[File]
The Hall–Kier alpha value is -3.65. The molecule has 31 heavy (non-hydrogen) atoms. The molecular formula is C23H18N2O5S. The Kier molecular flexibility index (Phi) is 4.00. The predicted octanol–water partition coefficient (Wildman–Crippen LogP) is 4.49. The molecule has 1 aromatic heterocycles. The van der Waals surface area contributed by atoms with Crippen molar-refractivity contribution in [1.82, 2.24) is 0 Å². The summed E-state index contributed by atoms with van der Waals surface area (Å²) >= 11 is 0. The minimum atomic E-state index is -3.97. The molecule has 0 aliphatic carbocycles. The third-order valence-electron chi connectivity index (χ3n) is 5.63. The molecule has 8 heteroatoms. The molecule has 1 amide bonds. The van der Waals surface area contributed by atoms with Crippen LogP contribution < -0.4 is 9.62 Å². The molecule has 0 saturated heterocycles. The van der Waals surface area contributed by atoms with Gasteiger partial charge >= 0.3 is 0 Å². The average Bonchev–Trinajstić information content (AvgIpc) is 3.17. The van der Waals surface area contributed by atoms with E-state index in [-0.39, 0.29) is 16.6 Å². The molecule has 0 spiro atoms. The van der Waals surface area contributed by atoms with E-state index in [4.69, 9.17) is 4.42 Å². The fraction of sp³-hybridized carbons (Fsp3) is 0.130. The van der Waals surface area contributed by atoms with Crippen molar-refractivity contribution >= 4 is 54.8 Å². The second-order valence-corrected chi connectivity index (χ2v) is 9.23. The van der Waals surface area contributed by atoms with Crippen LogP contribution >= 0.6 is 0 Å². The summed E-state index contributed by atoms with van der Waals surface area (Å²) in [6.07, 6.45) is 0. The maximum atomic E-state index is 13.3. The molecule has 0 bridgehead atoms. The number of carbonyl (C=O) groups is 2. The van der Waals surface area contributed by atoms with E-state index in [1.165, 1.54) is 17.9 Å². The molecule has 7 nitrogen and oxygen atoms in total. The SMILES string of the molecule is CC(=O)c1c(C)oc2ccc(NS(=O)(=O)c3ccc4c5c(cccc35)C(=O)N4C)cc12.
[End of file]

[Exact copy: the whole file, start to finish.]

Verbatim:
The Hall–Kier alpha value is -3.65. The molecule has 31 heavy (non-hydrogen) atoms. The molecular formula is C23H18N2O5S. The Kier molecular flexibility index (Phi) is 4.00. The predicted octanol–water partition coefficient (Wildman–Crippen LogP) is 4.49. The molecule has 1 aromatic heterocycles. The van der Waals surface area contributed by atoms with Crippen molar-refractivity contribution in [1.82, 2.24) is 0 Å². The summed E-state index contributed by atoms with van der Waals surface area (Å²) >= 11 is 0. The minimum atomic E-state index is -3.97. The molecule has 0 aliphatic carbocycles. The third-order valence-electron chi connectivity index (χ3n) is 5.63. The molecule has 8 heteroatoms. The molecule has 1 amide bonds. The van der Waals surface area contributed by atoms with Crippen LogP contribution < -0.4 is 9.62 Å². The molecule has 0 saturated heterocycles. The van der Waals surface area contributed by atoms with Gasteiger partial charge >= 0.3 is 0 Å². The average Bonchev–Trinajstić information content (AvgIpc) is 3.17. The van der Waals surface area contributed by atoms with E-state index in [-0.39, 0.29) is 16.6 Å². The molecule has 0 spiro atoms. The van der Waals surface area contributed by atoms with E-state index in [4.69, 9.17) is 4.42 Å². The fraction of sp³-hybridized carbons (Fsp3) is 0.130. The van der Waals surface area contributed by atoms with Crippen molar-refractivity contribution >= 4 is 54.8 Å². The second-order valence-corrected chi connectivity index (χ2v) is 9.23. The van der Waals surface area contributed by atoms with Crippen LogP contribution >= 0.6 is 0 Å². The summed E-state index contributed by atoms with van der Waals surface area (Å²) in [6.07, 6.45) is 0. The maximum atomic E-state index is 13.3. The molecule has 0 bridgehead atoms. The number of carbonyl (C=O) groups is 2. The van der Waals surface area contributed by atoms with E-state index in [1.165, 1.54) is 17.9 Å². The molecule has 7 nitrogen and oxygen atoms in total. The SMILES string of the molecule is CC(=O)c1c(C)oc2ccc(NS(=O)(=O)c3ccc4c5c(cccc35)C(=O)N4C)cc12.